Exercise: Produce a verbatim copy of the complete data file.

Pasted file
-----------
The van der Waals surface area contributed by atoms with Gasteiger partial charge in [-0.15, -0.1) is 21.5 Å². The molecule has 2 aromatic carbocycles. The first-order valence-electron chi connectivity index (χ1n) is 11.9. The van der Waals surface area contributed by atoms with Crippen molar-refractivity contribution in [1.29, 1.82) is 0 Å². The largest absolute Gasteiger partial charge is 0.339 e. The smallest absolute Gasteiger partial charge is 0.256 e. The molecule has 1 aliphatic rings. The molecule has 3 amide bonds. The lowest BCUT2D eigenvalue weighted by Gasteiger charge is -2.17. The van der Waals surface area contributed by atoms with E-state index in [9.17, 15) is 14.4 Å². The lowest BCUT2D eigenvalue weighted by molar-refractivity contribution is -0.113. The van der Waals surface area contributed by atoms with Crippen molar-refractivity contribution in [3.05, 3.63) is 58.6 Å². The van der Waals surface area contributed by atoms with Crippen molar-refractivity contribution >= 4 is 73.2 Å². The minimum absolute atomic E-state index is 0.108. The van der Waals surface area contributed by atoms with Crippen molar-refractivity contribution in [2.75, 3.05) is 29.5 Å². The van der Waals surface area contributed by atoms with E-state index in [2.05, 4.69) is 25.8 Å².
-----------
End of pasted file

The van der Waals surface area contributed by atoms with Gasteiger partial charge in [-0.15, -0.1) is 21.5 Å². The molecule has 2 aromatic carbocycles. The first-order valence-electron chi connectivity index (χ1n) is 11.9. The van der Waals surface area contributed by atoms with Crippen molar-refractivity contribution in [1.29, 1.82) is 0 Å². The largest absolute Gasteiger partial charge is 0.339 e. The smallest absolute Gasteiger partial charge is 0.256 e. The molecule has 1 aliphatic rings. The molecule has 3 amide bonds. The lowest BCUT2D eigenvalue weighted by Gasteiger charge is -2.17. The van der Waals surface area contributed by atoms with E-state index in [9.17, 15) is 14.4 Å². The lowest BCUT2D eigenvalue weighted by molar-refractivity contribution is -0.113. The van der Waals surface area contributed by atoms with Crippen molar-refractivity contribution in [3.05, 3.63) is 58.6 Å². The van der Waals surface area contributed by atoms with Crippen molar-refractivity contribution >= 4 is 73.2 Å². The minimum absolute atomic E-state index is 0.108. The van der Waals surface area contributed by atoms with Crippen molar-refractivity contribution in [2.75, 3.05) is 29.5 Å². The van der Waals surface area contributed by atoms with E-state index in [2.05, 4.69) is 25.8 Å².